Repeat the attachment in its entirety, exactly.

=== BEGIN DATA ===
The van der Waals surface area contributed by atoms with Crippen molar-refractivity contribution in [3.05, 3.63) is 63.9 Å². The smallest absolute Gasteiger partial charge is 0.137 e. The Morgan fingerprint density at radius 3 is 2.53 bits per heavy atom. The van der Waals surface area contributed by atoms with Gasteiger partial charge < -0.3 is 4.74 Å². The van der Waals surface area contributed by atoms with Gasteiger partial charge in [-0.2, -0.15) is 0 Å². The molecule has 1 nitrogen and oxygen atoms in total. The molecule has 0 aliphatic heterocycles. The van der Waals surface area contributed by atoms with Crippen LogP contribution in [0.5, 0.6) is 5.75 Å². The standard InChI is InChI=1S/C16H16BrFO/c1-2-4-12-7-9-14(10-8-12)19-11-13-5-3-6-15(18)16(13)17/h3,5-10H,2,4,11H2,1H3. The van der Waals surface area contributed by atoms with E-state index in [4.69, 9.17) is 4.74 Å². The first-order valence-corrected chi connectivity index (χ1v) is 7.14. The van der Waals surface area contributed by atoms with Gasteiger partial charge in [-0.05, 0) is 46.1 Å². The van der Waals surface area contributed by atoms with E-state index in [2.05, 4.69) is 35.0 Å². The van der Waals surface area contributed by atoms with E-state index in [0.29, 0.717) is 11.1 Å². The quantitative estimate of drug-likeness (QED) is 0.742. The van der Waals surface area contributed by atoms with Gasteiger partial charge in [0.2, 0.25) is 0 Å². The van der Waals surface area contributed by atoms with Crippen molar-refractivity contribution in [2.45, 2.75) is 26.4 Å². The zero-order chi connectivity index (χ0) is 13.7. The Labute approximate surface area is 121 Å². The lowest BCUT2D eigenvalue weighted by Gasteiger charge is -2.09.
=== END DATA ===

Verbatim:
The van der Waals surface area contributed by atoms with Crippen molar-refractivity contribution in [3.05, 3.63) is 63.9 Å². The smallest absolute Gasteiger partial charge is 0.137 e. The Morgan fingerprint density at radius 3 is 2.53 bits per heavy atom. The van der Waals surface area contributed by atoms with Gasteiger partial charge < -0.3 is 4.74 Å². The van der Waals surface area contributed by atoms with Gasteiger partial charge in [-0.2, -0.15) is 0 Å². The molecule has 1 nitrogen and oxygen atoms in total. The molecule has 0 aliphatic heterocycles. The van der Waals surface area contributed by atoms with Crippen LogP contribution in [0.5, 0.6) is 5.75 Å². The standard InChI is InChI=1S/C16H16BrFO/c1-2-4-12-7-9-14(10-8-12)19-11-13-5-3-6-15(18)16(13)17/h3,5-10H,2,4,11H2,1H3. The van der Waals surface area contributed by atoms with E-state index in [4.69, 9.17) is 4.74 Å². The first-order valence-corrected chi connectivity index (χ1v) is 7.14. The van der Waals surface area contributed by atoms with Gasteiger partial charge in [-0.05, 0) is 46.1 Å². The van der Waals surface area contributed by atoms with E-state index in [2.05, 4.69) is 35.0 Å². The van der Waals surface area contributed by atoms with E-state index in [0.29, 0.717) is 11.1 Å². The quantitative estimate of drug-likeness (QED) is 0.742. The van der Waals surface area contributed by atoms with Gasteiger partial charge in [0.2, 0.25) is 0 Å². The van der Waals surface area contributed by atoms with Crippen molar-refractivity contribution in [2.45, 2.75) is 26.4 Å². The zero-order chi connectivity index (χ0) is 13.7. The Labute approximate surface area is 121 Å². The lowest BCUT2D eigenvalue weighted by Gasteiger charge is -2.09.